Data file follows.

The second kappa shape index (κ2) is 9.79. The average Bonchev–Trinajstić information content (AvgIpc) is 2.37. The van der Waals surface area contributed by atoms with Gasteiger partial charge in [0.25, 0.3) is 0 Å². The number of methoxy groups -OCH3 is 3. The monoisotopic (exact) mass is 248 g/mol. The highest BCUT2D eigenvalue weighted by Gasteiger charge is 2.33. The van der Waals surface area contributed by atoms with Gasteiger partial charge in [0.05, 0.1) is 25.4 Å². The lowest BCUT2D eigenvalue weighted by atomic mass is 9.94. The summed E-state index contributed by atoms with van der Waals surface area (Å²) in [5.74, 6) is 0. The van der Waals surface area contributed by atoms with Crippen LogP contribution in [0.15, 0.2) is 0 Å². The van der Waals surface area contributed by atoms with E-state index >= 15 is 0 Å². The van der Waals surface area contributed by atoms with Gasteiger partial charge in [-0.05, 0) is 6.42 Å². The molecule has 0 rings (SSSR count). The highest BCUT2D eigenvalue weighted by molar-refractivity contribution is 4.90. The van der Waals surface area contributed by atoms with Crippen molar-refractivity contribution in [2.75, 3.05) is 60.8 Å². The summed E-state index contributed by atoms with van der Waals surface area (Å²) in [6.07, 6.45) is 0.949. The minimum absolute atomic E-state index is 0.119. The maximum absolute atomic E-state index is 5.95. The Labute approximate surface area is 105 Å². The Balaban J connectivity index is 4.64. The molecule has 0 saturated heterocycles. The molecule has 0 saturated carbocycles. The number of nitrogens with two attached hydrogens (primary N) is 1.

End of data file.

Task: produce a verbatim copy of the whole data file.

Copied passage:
The second kappa shape index (κ2) is 9.79. The average Bonchev–Trinajstić information content (AvgIpc) is 2.37. The van der Waals surface area contributed by atoms with Gasteiger partial charge in [0.25, 0.3) is 0 Å². The number of methoxy groups -OCH3 is 3. The monoisotopic (exact) mass is 248 g/mol. The highest BCUT2D eigenvalue weighted by Gasteiger charge is 2.33. The van der Waals surface area contributed by atoms with Gasteiger partial charge in [0.05, 0.1) is 25.4 Å². The lowest BCUT2D eigenvalue weighted by atomic mass is 9.94. The summed E-state index contributed by atoms with van der Waals surface area (Å²) in [5.74, 6) is 0. The van der Waals surface area contributed by atoms with Crippen LogP contribution in [0.15, 0.2) is 0 Å². The van der Waals surface area contributed by atoms with E-state index >= 15 is 0 Å². The van der Waals surface area contributed by atoms with Gasteiger partial charge in [-0.05, 0) is 6.42 Å². The molecule has 0 rings (SSSR count). The highest BCUT2D eigenvalue weighted by molar-refractivity contribution is 4.90. The van der Waals surface area contributed by atoms with Crippen molar-refractivity contribution in [2.75, 3.05) is 60.8 Å². The summed E-state index contributed by atoms with van der Waals surface area (Å²) in [6.07, 6.45) is 0.949. The minimum absolute atomic E-state index is 0.119. The maximum absolute atomic E-state index is 5.95. The Labute approximate surface area is 105 Å². The Balaban J connectivity index is 4.64. The molecule has 0 saturated heterocycles. The molecule has 0 saturated carbocycles. The number of nitrogens with two attached hydrogens (primary N) is 1.